It is interesting to note that the Asian countries making gains in this year’s ranking are all from East Asia, with the exception of Singapore. These are all nations that adhere to a Confucian tradition which emphasise a strong commitment to personal development and educational attainment. It’s probably no coincidence that these are the very same nations that stormed last year’s PISA results. Singapore, Hong Kong, Shanghai, Taiwan, Japan and South Korea all made the top five in the 2012 PISA results. The only country outside this group to make any kind of mark on the top five was Finland who achieved 5th place in the science results.
These results indicate that education in East Asia is enhancing its reputation internationally, but where does that leave the rest of Asia?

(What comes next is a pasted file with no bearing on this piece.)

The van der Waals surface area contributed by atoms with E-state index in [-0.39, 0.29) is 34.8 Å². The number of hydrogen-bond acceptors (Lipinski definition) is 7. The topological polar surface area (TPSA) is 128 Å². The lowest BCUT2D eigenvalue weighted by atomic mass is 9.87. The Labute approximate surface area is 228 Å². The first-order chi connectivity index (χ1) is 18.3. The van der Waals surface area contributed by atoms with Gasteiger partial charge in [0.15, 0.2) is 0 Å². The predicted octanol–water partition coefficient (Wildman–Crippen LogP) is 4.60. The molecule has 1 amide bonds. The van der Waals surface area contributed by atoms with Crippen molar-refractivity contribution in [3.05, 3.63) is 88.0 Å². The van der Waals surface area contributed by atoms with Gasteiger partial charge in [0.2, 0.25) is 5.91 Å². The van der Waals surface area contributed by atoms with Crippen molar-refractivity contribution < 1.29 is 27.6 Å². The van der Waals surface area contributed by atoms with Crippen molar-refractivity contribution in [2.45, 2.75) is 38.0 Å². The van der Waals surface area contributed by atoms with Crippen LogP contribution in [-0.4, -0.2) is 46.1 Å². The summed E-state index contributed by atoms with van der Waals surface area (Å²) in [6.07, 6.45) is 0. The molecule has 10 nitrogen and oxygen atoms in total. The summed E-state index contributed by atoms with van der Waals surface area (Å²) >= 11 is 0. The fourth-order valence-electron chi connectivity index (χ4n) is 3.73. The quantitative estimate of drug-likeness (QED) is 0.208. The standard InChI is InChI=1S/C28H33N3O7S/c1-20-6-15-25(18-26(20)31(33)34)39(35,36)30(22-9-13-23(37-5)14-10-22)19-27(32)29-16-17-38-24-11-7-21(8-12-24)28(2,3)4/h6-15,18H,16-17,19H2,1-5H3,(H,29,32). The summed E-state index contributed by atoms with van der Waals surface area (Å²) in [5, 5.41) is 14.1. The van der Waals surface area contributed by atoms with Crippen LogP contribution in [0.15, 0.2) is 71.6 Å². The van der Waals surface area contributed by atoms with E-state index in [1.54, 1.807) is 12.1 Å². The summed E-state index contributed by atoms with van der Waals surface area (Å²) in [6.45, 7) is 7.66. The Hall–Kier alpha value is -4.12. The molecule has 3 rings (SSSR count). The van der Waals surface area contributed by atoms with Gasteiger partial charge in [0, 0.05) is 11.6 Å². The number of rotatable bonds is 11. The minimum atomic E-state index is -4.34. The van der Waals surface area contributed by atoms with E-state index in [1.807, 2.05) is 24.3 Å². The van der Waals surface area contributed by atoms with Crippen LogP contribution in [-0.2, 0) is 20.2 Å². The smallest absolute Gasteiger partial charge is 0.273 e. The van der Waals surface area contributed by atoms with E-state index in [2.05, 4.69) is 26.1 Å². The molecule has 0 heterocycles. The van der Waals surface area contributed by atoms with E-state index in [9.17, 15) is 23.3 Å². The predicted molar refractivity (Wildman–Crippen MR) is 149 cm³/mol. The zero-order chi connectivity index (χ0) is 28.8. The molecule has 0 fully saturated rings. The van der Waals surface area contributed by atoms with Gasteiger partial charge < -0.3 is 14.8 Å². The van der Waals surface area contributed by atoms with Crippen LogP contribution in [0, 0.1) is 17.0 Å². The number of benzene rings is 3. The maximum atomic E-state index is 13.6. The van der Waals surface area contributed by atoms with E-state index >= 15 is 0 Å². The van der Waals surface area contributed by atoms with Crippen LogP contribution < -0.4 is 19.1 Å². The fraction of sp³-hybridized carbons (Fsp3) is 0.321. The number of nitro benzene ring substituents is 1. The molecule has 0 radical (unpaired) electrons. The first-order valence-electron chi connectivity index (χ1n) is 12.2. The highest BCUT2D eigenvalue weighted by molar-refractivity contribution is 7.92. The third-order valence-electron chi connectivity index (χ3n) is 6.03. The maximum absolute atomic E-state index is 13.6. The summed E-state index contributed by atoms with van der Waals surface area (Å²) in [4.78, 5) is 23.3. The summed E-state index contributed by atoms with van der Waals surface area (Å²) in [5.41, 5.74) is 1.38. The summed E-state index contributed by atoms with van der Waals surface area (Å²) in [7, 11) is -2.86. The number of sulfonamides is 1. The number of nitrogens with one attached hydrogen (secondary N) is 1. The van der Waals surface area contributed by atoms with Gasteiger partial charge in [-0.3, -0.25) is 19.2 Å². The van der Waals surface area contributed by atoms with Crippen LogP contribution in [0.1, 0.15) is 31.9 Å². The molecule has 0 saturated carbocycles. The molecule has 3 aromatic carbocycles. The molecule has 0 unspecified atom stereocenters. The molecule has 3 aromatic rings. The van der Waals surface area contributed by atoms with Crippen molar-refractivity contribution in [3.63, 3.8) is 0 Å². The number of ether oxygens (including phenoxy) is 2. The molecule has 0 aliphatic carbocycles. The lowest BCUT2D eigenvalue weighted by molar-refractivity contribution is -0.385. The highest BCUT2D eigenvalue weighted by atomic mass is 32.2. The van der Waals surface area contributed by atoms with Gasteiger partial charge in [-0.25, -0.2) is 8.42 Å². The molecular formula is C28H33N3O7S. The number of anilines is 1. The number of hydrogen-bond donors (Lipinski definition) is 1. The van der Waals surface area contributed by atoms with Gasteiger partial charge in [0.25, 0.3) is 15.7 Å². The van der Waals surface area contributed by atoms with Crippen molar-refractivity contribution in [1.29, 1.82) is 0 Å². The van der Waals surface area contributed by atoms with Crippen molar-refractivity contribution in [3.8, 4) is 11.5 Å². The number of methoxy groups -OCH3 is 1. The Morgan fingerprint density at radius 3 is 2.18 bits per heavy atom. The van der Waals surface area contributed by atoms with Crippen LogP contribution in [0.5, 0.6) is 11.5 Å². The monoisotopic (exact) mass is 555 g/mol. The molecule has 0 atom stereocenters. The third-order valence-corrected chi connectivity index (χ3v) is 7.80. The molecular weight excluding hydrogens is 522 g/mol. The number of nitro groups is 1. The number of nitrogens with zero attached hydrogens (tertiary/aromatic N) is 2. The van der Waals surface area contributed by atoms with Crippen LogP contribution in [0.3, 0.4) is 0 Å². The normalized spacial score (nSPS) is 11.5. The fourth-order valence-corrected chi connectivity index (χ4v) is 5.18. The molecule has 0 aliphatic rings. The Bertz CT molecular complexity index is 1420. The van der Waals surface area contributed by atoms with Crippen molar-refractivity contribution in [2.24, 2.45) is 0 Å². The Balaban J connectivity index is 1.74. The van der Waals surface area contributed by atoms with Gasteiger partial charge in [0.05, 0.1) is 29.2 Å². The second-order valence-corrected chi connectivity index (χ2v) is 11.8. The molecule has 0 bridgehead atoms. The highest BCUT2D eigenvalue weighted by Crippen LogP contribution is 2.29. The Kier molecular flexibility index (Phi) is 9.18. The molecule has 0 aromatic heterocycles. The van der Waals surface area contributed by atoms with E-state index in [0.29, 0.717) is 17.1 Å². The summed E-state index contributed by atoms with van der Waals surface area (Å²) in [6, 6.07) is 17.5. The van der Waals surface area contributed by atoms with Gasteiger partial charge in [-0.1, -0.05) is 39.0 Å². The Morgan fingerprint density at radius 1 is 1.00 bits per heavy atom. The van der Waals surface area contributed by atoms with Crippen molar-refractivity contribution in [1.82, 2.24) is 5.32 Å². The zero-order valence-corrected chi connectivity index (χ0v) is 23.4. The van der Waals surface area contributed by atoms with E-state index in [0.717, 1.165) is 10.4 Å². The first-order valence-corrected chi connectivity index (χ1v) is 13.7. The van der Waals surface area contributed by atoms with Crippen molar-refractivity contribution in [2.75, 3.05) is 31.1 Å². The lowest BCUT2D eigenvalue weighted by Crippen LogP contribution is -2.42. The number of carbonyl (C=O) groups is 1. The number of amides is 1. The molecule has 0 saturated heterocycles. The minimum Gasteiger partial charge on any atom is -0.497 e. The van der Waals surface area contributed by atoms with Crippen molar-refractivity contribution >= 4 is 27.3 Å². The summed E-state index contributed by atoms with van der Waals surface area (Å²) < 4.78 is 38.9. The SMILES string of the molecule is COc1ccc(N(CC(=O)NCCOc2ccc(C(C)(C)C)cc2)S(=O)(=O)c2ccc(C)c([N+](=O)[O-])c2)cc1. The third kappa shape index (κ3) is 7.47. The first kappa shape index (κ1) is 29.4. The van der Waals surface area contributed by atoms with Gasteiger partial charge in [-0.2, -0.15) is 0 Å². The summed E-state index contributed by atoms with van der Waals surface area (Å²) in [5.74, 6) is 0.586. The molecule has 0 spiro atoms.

The Indian Subcontinent has a long history of learning communities and a strong scholastic tradition. Looking to build on this heritage, the Indian government’s current five year plan has ambitious plans that aim to establish India as an educational superpower. These plans include expanding the higher education sector in order to cater for 40 million students by 2020. Unfortunately, this growth will have little impact on international opinion unless India is able to ensure that it matches quality with quantity.
The subcontinent currently has four universities in the top 400 but it is still struggling to gain a place inside the top 200 of the world rankings. If the Indian government puts as much emphasis on developing research and learning as it does on physically expanding its universities, it may just be a matter of time before one of these educational institutes breaks through to the top 200 club.